A functional rhinoplasty is done to correct an obstructed airway or other function of the nose as opposed to a cosmetic procedure, which targets the balance and appearance of the face. Functional rhinoplasty utilizes methods of corrective nose surgery to address any problem caused by trauma, genetics, environmental irritants, or even a previous rhinoplasty. A common class of functional rhinoplasty surgery is Septoplasty, which you can read about below.
One of the most common defects addressed by Dr. Bryan Correa is a deviated septum. The septum is the thin wall of cartilage that divides the nasal passages. When the septum is displaced to one side, it causes one side of the nose to become obstructed hindering the patient’s ability to breathe freely.
The procedure performed to treat a deviated septum is called Septoplasty. This procedure can be performed in tandem with cosmetic nose surgery to enhance the outward appearance of the nose, while also correcting breathing issues.
Who is a candidate for functional rhinoplasty?
If you are experiencing any type of obstructed breathing which interferes with your sleep or your ability to participate in physical activities, you should be examined by a rhinoplasty surgeon who can correctly diagnose the problem and recommend treatment, such as a septoplasty from Dr. Correa.
- The main structural causes of restricted breathing in the nose are:
- Deviated septum
- Enlarged turbinates
- Internal or External Valve Collapse
The septum is the dividing wall of cartilage in the nose. This wall can be tilted or fragmented and cause one side of the nose to be blocked, reducing air flow. Injury, heredity and a previous rhinoplasty can cause defects in the septum. A Septoplasty can handle this problem.
Turbinates are long narrow bone shelves that are responsible for cleaning and humidifying the air going into the lungs. There are three turbinates along the nasal passage but the lowest one is the one responsible for most of the problems. To correct decreased airflow caused by swollen turbinates, the surgeon reduces the size of the turbinates without reducing their function.
Internal valve collapse
The internal nasal valve is the narrowest part of the airway. It is composed of several structures and serves the purpose of providing airflow resistance which is essential for normal pulmonary function. Nasal valve collapse refers to a narrowing of this portion of the airway and is caused by weak cartilages, aberrant anatomy, trauma, or through previous surgery of the nose (usually during hump removal at a primary rhinoplasty).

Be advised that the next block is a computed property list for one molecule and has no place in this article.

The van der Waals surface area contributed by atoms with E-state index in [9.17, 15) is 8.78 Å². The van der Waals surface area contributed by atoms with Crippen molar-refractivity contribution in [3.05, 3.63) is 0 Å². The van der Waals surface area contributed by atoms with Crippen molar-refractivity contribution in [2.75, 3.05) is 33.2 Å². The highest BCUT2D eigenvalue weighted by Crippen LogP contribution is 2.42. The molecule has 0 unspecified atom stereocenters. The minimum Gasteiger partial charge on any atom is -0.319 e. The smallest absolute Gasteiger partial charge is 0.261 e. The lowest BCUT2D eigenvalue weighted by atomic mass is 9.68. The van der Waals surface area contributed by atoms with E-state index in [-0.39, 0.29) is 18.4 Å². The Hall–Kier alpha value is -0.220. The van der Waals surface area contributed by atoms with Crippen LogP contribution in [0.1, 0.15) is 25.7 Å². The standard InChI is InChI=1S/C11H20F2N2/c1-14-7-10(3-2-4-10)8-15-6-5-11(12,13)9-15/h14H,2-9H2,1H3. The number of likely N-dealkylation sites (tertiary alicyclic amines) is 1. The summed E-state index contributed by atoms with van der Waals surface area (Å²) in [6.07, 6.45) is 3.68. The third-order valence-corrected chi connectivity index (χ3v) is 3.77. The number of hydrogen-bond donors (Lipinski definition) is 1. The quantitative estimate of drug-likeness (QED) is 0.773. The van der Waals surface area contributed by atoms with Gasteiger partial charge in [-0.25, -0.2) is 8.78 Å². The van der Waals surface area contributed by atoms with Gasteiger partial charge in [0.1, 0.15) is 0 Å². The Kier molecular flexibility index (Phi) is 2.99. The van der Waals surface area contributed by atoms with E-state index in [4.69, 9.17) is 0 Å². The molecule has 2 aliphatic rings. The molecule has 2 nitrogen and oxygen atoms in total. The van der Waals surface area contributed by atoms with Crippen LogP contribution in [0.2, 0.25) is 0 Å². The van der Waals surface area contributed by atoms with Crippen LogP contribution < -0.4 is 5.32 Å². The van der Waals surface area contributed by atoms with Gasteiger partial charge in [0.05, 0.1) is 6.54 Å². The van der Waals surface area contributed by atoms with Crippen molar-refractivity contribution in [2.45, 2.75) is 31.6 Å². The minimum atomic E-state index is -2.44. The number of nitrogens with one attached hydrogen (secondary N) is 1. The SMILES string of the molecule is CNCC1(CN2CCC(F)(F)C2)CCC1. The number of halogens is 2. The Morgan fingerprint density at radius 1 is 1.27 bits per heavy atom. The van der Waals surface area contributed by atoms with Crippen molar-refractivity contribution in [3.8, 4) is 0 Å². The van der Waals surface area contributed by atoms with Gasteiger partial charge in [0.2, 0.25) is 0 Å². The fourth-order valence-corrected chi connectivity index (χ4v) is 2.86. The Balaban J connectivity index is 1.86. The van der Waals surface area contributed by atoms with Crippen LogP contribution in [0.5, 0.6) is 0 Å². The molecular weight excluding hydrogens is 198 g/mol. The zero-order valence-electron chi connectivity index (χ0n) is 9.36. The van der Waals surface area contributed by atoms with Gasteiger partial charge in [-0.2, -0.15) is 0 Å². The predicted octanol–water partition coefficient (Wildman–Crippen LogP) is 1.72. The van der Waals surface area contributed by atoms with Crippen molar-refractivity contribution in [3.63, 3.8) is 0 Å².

External valve collapse
The external nasal valve is more toward the outside of the nose and is formed by the lower lateral cartilages and associated soft tissue. The same reasons that can cause problems with the internal nasal valves can also result in problems with the external nasal valve – aberrant anatomy, weak cartilage, previous surgery, etc.
Symptoms to look for
Patients with obstructed breathing may be suffering from conditions related to these problems without knowing the cause. Some of the related conditions alleviated after undergoing a Functional Rhinoplasty or Septoplasty are:
- Chronic sinus infections
- Frequent nose bleeds
- Sinus headaches
- Sleep disturbances
Schedule a consultation with Dr. Correa
If you are suffering from any unwanted condition relating to airflow, contact Dr. Correa as soon as possible. He can assist you by performing corrective nose surgery. Some of these problems can be treated medically (e.g. enlarged turbinates) but many can only be repaired surgically and postponing treatment can lead to a serious reduction in your quality of life. If you need assistance with your insurance company, we can assist you with this. You don’t need to live with the consequences of a blocked airway. Let Dr. Correa help you with septoplasty.